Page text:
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<![CDATA[How effective are trained dogs at alerting their owners to changes in blood glycaemic levels?: Variations in performance of glycaemia alert dogs]]> https://www.researchpad.co/article/5c478c4fd5eed0c484bd17a7

Aims

Domestic dogs are trained to a wide variety of roles including an increasing number of medical assistance tasks. Glycaemia alert dogs are reported to greatly improve the quality of life of owners living with Type 1 diabetes. Research into their value is currently sparse, on small numbers of dogs and provides conflicting results. In this study we assess the reliability of a large number of trained glycaemic alert dogs at responding to hypo- and hyper-glycaemic (referred to as out-of-range, OOR) episodes, and explore factors associated with variations in their performance.

Methods

Routine owner records were used to assess the sensitivity and specificity of each of 27 dogs, trained by a single UK charity during almost 4000 out-of-range episodes. Sensitivity and positive predictive values are compared to demographic factors and instructors’ ratings of the dog, owner and partnership.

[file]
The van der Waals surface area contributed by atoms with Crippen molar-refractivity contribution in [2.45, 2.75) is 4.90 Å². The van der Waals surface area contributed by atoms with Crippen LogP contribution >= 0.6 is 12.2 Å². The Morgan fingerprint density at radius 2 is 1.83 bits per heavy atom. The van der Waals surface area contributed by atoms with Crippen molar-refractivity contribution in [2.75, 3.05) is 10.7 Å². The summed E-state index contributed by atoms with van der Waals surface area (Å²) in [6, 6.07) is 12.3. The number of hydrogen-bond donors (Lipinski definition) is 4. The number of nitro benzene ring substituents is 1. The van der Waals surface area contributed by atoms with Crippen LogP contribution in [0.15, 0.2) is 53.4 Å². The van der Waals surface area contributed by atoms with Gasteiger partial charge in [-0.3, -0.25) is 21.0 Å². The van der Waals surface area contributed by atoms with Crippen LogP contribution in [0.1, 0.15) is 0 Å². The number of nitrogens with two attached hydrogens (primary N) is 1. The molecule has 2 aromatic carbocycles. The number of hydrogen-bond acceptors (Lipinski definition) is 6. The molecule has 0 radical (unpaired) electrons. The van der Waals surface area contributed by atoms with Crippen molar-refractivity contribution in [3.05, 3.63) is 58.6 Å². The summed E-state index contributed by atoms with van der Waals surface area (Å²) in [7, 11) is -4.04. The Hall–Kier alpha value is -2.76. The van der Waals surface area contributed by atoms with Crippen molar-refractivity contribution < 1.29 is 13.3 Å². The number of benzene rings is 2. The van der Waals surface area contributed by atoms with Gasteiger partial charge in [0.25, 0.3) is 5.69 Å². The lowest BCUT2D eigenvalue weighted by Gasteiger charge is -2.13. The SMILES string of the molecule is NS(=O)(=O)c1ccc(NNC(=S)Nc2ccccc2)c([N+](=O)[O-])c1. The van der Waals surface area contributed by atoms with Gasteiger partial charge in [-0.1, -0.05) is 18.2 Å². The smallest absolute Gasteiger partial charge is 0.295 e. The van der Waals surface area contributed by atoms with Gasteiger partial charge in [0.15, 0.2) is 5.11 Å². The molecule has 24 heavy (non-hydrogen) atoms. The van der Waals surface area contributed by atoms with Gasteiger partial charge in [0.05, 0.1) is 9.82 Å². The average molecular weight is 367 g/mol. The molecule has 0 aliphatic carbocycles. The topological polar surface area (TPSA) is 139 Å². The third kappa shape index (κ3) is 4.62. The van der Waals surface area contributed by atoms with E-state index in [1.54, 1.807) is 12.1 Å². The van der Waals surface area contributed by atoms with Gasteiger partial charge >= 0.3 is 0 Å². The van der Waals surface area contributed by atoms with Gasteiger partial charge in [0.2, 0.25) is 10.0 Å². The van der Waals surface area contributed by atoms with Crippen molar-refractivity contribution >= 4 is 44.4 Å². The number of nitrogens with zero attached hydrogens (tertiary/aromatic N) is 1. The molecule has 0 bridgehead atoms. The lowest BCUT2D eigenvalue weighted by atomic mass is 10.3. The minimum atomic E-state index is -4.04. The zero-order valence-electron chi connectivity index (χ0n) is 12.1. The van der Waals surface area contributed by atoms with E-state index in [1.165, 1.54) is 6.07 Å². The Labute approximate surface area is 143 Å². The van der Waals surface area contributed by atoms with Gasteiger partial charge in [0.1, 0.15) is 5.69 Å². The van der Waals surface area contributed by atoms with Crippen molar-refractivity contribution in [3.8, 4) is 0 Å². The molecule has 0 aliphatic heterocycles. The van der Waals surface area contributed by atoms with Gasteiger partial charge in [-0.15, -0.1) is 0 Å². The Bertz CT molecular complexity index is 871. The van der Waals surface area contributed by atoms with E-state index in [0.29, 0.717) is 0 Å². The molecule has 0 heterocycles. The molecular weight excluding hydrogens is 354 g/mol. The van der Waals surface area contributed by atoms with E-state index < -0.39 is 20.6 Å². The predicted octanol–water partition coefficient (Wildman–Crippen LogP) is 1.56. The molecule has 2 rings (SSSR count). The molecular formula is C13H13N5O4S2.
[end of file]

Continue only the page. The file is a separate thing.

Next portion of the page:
Results

Dogs varied in their performance, with median sensitivity to out-of-range episodes at 70% (25th percentile = 50, 75th percentile = 95). To hypoglycaemic episodes the median sensitivity was 83% (66–94%) while to hyperglyaemic episodes it was 67% (17–91%). The median positive predictive value (PPV) was 81% (68–94%), i.e. on average 81% of alerts occurred when glucose levels were out of target range. For four dogs, PPV was 100%. Individual characteristics of the dog, the partnership and the household were significantly associated with performance (e.g., whether the dog was previously a pet, when it was trained, whether its partner was an adult or child).

Conclusions

The large sample shows that the individual performance of dogs is variable, but overall their sensitivity and specificity to OOR episodes are better than previous studies suggest. Results show that optimal performance of glycaemic alert dogs depends not only on good initial and ongoing training, but also careful selection of dogs for the conditions in which they will be working.

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<![CDATA[Correlations between growth and wool quality traits of genetically divergent Australian lambs in response to canola or flaxseed oil supplementation]]> https://www.researchpad.co/article/5c37b7c4d5eed0c484490c47